Through her mastery of language, she could even create intimate relationships with people and use the power of intimacy to change our opinions and worldviews. Although there is no indication that the AI ​​has any consciousness or emotions, to cultivate false intimacy with humans it is enough that the AI ​​can make them feel emotionally attached to it. In June 2022, Google engineer Blake Lemoine publicly claimed that the AI ​​chatbot Lamda he was working on had become sentient. The controversial claim cost him his job. The most interesting thing about this episode was not Mr. Lemoine’s claim, which was rather false. Instead, it was his willingness to risk his lucrative job for the sake of the AI ​​chatbot. If AI can influence people to risk their jobs for it, what else could it motivate them to do?

In a political battle for “minds and hearts” [σ.σ. όταν επιδιώκεται επικράτηση όχι με τη χρήση ισχύος, αλλά μέσω συναισθηματικών ή διανοητικών εκκλήσεων], intimacy is the most effective weapon and has just gained the ability to mass produce intimate relationships with millions of people. We all know that in the last decade social media has become a battleground for controlling people’s attention. With the new generation of artificial intelligence, the battlefront is shifting from attention to intimacy. What will happen to human society and psychology when an AI competes with another AI in a battle feigning intimate relationships with us, which can then be used to persuade us to vote for certain politicians or buy certain products?

Even without creating “false familiarity,” new AI tools would have a huge influence on our opinions and worldviews. People may go so far as to use a single AI advisor as an all-knowing oracle. No wonder Google is terrified. Why bother looking when I can just ask the oracle? The news and advertising industries should also be horrified. Why read a newspaper when I can just ask the fortune teller to get the latest news? And what’s the point of ads when I can just ask the fortune teller to tell me what to buy?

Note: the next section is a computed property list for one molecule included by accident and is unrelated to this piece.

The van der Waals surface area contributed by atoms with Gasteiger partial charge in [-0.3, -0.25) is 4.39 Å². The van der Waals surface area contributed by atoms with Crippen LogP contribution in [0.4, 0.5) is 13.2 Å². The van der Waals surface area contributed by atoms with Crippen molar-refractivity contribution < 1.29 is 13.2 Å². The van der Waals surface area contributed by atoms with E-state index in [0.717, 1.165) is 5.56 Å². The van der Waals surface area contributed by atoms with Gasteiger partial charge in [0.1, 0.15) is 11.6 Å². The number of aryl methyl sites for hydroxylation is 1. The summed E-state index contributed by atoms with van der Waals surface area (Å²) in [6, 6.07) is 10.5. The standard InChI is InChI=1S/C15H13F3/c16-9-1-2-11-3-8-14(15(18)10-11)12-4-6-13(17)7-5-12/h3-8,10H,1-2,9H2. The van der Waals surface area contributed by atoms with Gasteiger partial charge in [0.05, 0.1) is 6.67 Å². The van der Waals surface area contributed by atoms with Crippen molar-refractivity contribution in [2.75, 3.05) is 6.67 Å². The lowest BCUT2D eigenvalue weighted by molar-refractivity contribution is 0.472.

And even those scenarios don’t really capture the big picture. What we are talking about is potentially the end of human history. Not the end of history, just the end of the human-dominated part of it. History is the interaction between biology and culture. Between our biological needs and desires for things like food and sex, and our cultural creations like religions and laws. History is the process through which laws and religions shape food and sex.

What will happen to the course of history when [η τεχνητή νοημοσύνη] take over civilization and start producing stories, melodies, laws and religions? Earlier tools like the printing press and the radio helped spread human cultural ideas, but they never created new cultural ideas of their own. Artificial intelligence is something fundamentally different. It can create completely new ideas, completely new culture.

At first, the AI ​​will likely imitate the human models it was trained on in its infancy. But with each passing year, AI culture will boldly go where no human has gone before [σ.σ. σλόγκαν από την τηλεοπτική σειρά Star Trek]. For millennia human beings have lived in other people’s dreams. In the coming decades we may find ourselves living in the dreams of an extraterrestrial intelligence.

The fear of artificial intelligence has only been haunting humanity for the last few decades. But for thousands of years people have been haunted by a much deeper fear. We have always recognized the power of narratives and images to manipulate our minds and create illusions. Consequently, since ancient times people have feared being trapped in a world of illusions.